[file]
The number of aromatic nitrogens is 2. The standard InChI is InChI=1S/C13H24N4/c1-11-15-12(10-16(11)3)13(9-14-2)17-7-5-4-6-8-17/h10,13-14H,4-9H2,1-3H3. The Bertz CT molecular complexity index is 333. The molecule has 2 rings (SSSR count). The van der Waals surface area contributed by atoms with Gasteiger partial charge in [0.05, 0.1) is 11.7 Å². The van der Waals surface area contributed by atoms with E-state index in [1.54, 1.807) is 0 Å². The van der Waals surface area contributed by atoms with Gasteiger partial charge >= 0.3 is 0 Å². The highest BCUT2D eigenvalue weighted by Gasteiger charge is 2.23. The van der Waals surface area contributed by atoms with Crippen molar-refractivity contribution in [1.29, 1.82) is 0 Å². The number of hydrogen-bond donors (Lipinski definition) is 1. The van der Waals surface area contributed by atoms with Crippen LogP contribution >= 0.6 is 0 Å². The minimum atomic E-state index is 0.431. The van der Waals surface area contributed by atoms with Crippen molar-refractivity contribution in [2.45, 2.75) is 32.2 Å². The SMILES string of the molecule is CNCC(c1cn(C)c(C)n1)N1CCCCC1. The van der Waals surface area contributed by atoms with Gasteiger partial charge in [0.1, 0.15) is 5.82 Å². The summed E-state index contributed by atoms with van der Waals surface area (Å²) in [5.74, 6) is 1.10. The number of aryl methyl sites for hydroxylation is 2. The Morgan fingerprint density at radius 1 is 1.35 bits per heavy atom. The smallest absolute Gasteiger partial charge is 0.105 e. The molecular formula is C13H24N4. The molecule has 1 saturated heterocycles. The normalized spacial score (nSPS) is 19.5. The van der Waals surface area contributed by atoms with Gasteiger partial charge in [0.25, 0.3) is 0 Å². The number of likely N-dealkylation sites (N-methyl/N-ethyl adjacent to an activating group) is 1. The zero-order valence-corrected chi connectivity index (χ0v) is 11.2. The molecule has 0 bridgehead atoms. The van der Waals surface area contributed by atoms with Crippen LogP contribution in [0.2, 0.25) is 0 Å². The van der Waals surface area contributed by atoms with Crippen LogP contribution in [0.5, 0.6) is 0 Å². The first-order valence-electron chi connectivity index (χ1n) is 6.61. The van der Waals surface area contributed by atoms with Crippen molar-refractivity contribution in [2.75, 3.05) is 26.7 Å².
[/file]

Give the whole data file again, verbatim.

The number of aromatic nitrogens is 2. The standard InChI is InChI=1S/C13H24N4/c1-11-15-12(10-16(11)3)13(9-14-2)17-7-5-4-6-8-17/h10,13-14H,4-9H2,1-3H3. The Bertz CT molecular complexity index is 333. The molecule has 2 rings (SSSR count). The van der Waals surface area contributed by atoms with Gasteiger partial charge in [0.05, 0.1) is 11.7 Å². The van der Waals surface area contributed by atoms with E-state index in [1.54, 1.807) is 0 Å². The van der Waals surface area contributed by atoms with Gasteiger partial charge >= 0.3 is 0 Å². The highest BCUT2D eigenvalue weighted by Gasteiger charge is 2.23. The van der Waals surface area contributed by atoms with Crippen molar-refractivity contribution in [1.29, 1.82) is 0 Å². The number of hydrogen-bond donors (Lipinski definition) is 1. The van der Waals surface area contributed by atoms with Crippen LogP contribution >= 0.6 is 0 Å². The minimum atomic E-state index is 0.431. The van der Waals surface area contributed by atoms with Crippen molar-refractivity contribution in [2.45, 2.75) is 32.2 Å². The SMILES string of the molecule is CNCC(c1cn(C)c(C)n1)N1CCCCC1. The van der Waals surface area contributed by atoms with Gasteiger partial charge in [0.1, 0.15) is 5.82 Å². The summed E-state index contributed by atoms with van der Waals surface area (Å²) in [5.74, 6) is 1.10. The number of aryl methyl sites for hydroxylation is 2. The Morgan fingerprint density at radius 1 is 1.35 bits per heavy atom. The smallest absolute Gasteiger partial charge is 0.105 e. The molecular formula is C13H24N4. The molecule has 1 saturated heterocycles. The normalized spacial score (nSPS) is 19.5. The van der Waals surface area contributed by atoms with Gasteiger partial charge in [0.25, 0.3) is 0 Å². The number of likely N-dealkylation sites (N-methyl/N-ethyl adjacent to an activating group) is 1. The zero-order valence-corrected chi connectivity index (χ0v) is 11.2. The molecule has 0 bridgehead atoms. The van der Waals surface area contributed by atoms with Crippen LogP contribution in [0.2, 0.25) is 0 Å². The van der Waals surface area contributed by atoms with Crippen LogP contribution in [0.5, 0.6) is 0 Å². The first-order valence-electron chi connectivity index (χ1n) is 6.61. The van der Waals surface area contributed by atoms with Crippen molar-refractivity contribution in [2.75, 3.05) is 26.7 Å².